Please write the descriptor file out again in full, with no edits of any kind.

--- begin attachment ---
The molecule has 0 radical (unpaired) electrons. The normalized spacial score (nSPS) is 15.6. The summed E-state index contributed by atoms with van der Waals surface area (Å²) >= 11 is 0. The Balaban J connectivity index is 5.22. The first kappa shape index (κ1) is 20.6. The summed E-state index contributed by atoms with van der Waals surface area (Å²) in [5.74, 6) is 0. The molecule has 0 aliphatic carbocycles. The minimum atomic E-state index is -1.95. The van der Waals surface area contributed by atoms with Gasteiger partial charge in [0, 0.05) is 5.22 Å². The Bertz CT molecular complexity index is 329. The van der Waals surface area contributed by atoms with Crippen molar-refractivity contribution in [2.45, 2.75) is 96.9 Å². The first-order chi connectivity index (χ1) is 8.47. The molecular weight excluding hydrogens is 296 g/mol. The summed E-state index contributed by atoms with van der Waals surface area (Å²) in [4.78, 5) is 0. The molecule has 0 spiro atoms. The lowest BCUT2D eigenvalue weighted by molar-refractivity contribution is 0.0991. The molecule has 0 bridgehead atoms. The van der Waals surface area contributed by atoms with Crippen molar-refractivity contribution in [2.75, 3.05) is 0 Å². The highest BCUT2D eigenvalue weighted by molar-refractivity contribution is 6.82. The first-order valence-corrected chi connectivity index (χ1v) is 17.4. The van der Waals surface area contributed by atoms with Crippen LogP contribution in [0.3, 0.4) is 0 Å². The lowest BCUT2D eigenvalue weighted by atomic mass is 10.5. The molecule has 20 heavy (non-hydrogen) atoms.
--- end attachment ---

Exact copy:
The molecule has 0 radical (unpaired) electrons. The normalized spacial score (nSPS) is 15.6. The summed E-state index contributed by atoms with van der Waals surface area (Å²) >= 11 is 0. The Balaban J connectivity index is 5.22. The first kappa shape index (κ1) is 20.6. The summed E-state index contributed by atoms with van der Waals surface area (Å²) in [5.74, 6) is 0. The molecule has 0 aliphatic carbocycles. The minimum atomic E-state index is -1.95. The van der Waals surface area contributed by atoms with Gasteiger partial charge in [0, 0.05) is 5.22 Å². The Bertz CT molecular complexity index is 329. The van der Waals surface area contributed by atoms with Crippen molar-refractivity contribution in [2.45, 2.75) is 96.9 Å². The first-order chi connectivity index (χ1) is 8.47. The molecular weight excluding hydrogens is 296 g/mol. The summed E-state index contributed by atoms with van der Waals surface area (Å²) in [4.78, 5) is 0. The molecule has 0 spiro atoms. The lowest BCUT2D eigenvalue weighted by molar-refractivity contribution is 0.0991. The molecule has 0 bridgehead atoms. The van der Waals surface area contributed by atoms with Crippen molar-refractivity contribution in [2.75, 3.05) is 0 Å². The highest BCUT2D eigenvalue weighted by molar-refractivity contribution is 6.82. The first-order valence-corrected chi connectivity index (χ1v) is 17.4. The van der Waals surface area contributed by atoms with Crippen LogP contribution in [0.3, 0.4) is 0 Å². The lowest BCUT2D eigenvalue weighted by atomic mass is 10.5. The molecule has 20 heavy (non-hydrogen) atoms.